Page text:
I'm being sincere when I thank you for this as it's really helped me have a better understanding of my Catholic view and also a better understanding of the Calvinistic view.

In Christ Alone,


Mike Garner said...


Mondays are my busy days so I probably won't be able to read this / think through it (much less respond) until late tonight or tomorrow. I do, however, look forward to reading what you have to say.

In Christ alone,

Mike Garner said...

After reading your thread I agree that it would probably be in vain to continue to debate Augustine. Clearly one of us (or both) are reading our views into His writings. I would encourage you to ponder why it is that a Reformation would be sparked from a re-discovery of Augustine if he agrees so firmly with your Tradition.

However, ultimately I must pray that you use the Bible as the final and only authoritative truth. Study to show theyself approved as a workman who need not be ashamed, rightly dividing the Word of truth. I pray that God will direct you (and I) through his word.

To address one thing you said, I was responding only to Augustine. Agustine clearly did believe that at least part of the Apocryphal writings ought to be canonized. He also believed in a more Roman view of the church. Of course with these things I would disagree, but his view of Grace (imo) is clearly on the side of Calvinists and so I will use him as a resource when speaking to Romans who have an elevated view of his work.

The Reformation is said to be the day that Augustine's view of Grace triumphs over Augustine's view of the Church. I think it is an accurate description. In any event, it is worth pondering.

While I won't discuss Augustine any further (unless you'd like), I would like to draw your attention to something I posted in an older thread:


I was reading in First Corinthians Today.

I had asked you, why it is that you came to faith when others do not if Grace is equally given to all. You answered that it was because you listened although you aren't sure why other's didn't listen.

Here, is the answer that Paul gives in 1Corinthians:

v. 30 "But by His doing you are in Christ Jesus, who became to us wisdom from God, and righteousness and sanctification, and redemption."

How is it by his doing:

v.27 "but God has chosen the foolish things of the world ..."
v 21 "And the base things of the world God has chosen ..."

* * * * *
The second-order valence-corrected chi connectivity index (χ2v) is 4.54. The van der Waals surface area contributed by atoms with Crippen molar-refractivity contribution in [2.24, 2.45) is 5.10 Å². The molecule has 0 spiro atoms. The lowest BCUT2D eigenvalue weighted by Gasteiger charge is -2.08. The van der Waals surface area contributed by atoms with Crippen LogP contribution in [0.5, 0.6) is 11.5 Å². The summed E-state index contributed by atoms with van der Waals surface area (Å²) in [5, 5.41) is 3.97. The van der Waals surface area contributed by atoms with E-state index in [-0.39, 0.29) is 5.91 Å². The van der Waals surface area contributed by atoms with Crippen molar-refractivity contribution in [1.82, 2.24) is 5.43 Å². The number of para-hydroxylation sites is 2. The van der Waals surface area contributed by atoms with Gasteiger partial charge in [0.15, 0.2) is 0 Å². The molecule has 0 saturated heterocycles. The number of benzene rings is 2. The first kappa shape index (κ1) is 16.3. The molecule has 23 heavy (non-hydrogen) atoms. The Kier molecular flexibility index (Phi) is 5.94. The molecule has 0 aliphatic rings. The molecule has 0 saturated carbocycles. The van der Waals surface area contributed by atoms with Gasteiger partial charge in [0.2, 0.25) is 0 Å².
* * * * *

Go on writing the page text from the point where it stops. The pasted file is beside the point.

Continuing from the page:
And why did he do this?
v.29 "So that no man may boast before God.
v. 31 "Let him who boasts, boast in the lord."

TheDen said...

Hey Mike,

I agree that we both may be reading our interpretation into Augustine's writings. It's inherent in us. We can also agree that neither of us are Augustine and only he can really tell us what he was thinking when he wrote it.

I will also agree that I need to read my Bible more and because of you and writing this Blog(and of course God) I have been reading for which I am truly grateful. I am learning a lot. Regarding it being the only and authoritative truth, well, I think you know where I stand (and no, I don't want to argue about that.)

In regards to the Reformation, I guess my opinion is that there were some really corrupt people in the Catholic Church back then (note: Not the Church but the people...and these people NEVER changed the Church Doctrine) and people felt that they had to leave it.

I honestly don't know what I would have done back then. As I learn about God through the Catholic Church, I feel graces that are truly profound that quite honestly, I don't think I would find in another church. In other words, I am not leaving the Catholic Church.

Regarding 1 Corinthians 1, I think your not interpreting this reading correctly; however, I understand what you're trying to say and don't disagree with it.

Consider this though. Before he starts talking about this, what does he ask of them in verse 26?

"Consider your own calling, brothers..." Calling...if you're called, you have to respond and in that response lies the free will.

God bless my friend.